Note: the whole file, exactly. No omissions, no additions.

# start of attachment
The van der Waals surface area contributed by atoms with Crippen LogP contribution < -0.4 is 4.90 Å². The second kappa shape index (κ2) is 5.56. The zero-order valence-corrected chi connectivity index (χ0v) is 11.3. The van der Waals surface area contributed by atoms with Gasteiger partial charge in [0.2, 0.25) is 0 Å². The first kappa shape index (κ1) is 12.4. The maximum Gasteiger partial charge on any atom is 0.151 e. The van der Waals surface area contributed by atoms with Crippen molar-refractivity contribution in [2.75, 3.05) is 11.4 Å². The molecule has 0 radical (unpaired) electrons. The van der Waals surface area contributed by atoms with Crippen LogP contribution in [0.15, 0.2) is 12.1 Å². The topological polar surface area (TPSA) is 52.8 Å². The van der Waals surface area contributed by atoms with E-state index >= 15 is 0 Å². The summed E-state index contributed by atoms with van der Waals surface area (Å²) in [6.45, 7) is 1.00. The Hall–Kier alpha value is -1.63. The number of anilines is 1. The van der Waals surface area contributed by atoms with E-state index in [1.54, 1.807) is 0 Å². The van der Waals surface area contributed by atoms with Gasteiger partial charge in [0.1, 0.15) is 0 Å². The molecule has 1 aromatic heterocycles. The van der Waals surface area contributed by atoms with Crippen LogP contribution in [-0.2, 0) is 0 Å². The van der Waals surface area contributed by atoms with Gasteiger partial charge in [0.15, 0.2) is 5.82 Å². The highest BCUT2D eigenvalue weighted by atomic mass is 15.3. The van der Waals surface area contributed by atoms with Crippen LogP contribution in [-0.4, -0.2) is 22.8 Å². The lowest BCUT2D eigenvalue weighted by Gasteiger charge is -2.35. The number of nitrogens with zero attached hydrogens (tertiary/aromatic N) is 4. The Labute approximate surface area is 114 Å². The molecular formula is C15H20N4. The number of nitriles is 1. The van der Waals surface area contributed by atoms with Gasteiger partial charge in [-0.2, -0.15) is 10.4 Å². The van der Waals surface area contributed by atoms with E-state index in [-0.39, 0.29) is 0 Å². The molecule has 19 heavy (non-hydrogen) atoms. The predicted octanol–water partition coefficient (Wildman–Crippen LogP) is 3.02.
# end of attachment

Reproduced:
The van der Waals surface area contributed by atoms with Crippen LogP contribution < -0.4 is 4.90 Å². The second kappa shape index (κ2) is 5.56. The zero-order valence-corrected chi connectivity index (χ0v) is 11.3. The van der Waals surface area contributed by atoms with Gasteiger partial charge in [0.2, 0.25) is 0 Å². The first kappa shape index (κ1) is 12.4. The maximum Gasteiger partial charge on any atom is 0.151 e. The van der Waals surface area contributed by atoms with Crippen molar-refractivity contribution in [2.75, 3.05) is 11.4 Å². The molecule has 0 radical (unpaired) electrons. The van der Waals surface area contributed by atoms with Crippen LogP contribution in [0.15, 0.2) is 12.1 Å². The topological polar surface area (TPSA) is 52.8 Å². The van der Waals surface area contributed by atoms with E-state index >= 15 is 0 Å². The summed E-state index contributed by atoms with van der Waals surface area (Å²) in [6.45, 7) is 1.00. The Hall–Kier alpha value is -1.63. The number of anilines is 1. The van der Waals surface area contributed by atoms with E-state index in [1.54, 1.807) is 0 Å². The van der Waals surface area contributed by atoms with Gasteiger partial charge in [0.1, 0.15) is 0 Å². The molecule has 1 aromatic heterocycles. The van der Waals surface area contributed by atoms with Crippen LogP contribution in [-0.2, 0) is 0 Å². The van der Waals surface area contributed by atoms with Gasteiger partial charge in [0.15, 0.2) is 5.82 Å². The highest BCUT2D eigenvalue weighted by atomic mass is 15.3. The van der Waals surface area contributed by atoms with Crippen LogP contribution in [-0.4, -0.2) is 22.8 Å². The lowest BCUT2D eigenvalue weighted by Gasteiger charge is -2.35. The number of nitrogens with zero attached hydrogens (tertiary/aromatic N) is 4. The Labute approximate surface area is 114 Å². The molecular formula is C15H20N4. The number of nitriles is 1. The van der Waals surface area contributed by atoms with Gasteiger partial charge in [-0.2, -0.15) is 10.4 Å². The van der Waals surface area contributed by atoms with E-state index in [-0.39, 0.29) is 0 Å². The molecule has 19 heavy (non-hydrogen) atoms. The predicted octanol–water partition coefficient (Wildman–Crippen LogP) is 3.02.